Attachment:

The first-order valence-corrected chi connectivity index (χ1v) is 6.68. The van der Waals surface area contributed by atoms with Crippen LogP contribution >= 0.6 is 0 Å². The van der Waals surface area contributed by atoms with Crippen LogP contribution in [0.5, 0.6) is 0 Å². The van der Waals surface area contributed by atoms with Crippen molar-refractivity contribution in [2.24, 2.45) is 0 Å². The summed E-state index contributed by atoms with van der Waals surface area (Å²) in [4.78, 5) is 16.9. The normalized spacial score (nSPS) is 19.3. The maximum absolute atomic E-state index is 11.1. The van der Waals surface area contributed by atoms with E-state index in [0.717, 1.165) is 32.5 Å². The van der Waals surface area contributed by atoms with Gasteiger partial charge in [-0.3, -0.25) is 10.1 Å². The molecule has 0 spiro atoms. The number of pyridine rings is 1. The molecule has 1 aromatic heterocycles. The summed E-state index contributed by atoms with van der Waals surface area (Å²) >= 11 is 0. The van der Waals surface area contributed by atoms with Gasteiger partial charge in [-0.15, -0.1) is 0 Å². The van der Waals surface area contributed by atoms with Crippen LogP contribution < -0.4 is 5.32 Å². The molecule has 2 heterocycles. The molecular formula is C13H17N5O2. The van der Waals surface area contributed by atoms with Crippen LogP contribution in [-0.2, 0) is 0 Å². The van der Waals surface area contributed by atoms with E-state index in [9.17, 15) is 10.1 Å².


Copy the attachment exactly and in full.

The first-order valence-corrected chi connectivity index (χ1v) is 6.68. The van der Waals surface area contributed by atoms with Crippen LogP contribution >= 0.6 is 0 Å². The van der Waals surface area contributed by atoms with Crippen LogP contribution in [0.5, 0.6) is 0 Å². The van der Waals surface area contributed by atoms with Crippen molar-refractivity contribution in [2.24, 2.45) is 0 Å². The summed E-state index contributed by atoms with van der Waals surface area (Å²) in [4.78, 5) is 16.9. The normalized spacial score (nSPS) is 19.3. The maximum absolute atomic E-state index is 11.1. The van der Waals surface area contributed by atoms with E-state index in [0.717, 1.165) is 32.5 Å². The van der Waals surface area contributed by atoms with Gasteiger partial charge in [-0.3, -0.25) is 10.1 Å². The molecule has 0 spiro atoms. The number of pyridine rings is 1. The molecule has 1 aromatic heterocycles. The summed E-state index contributed by atoms with van der Waals surface area (Å²) >= 11 is 0. The van der Waals surface area contributed by atoms with Gasteiger partial charge in [-0.15, -0.1) is 0 Å². The van der Waals surface area contributed by atoms with Crippen LogP contribution < -0.4 is 5.32 Å². The molecule has 2 heterocycles. The molecular formula is C13H17N5O2. The van der Waals surface area contributed by atoms with Crippen LogP contribution in [-0.2, 0) is 0 Å². The van der Waals surface area contributed by atoms with E-state index in [9.17, 15) is 10.1 Å².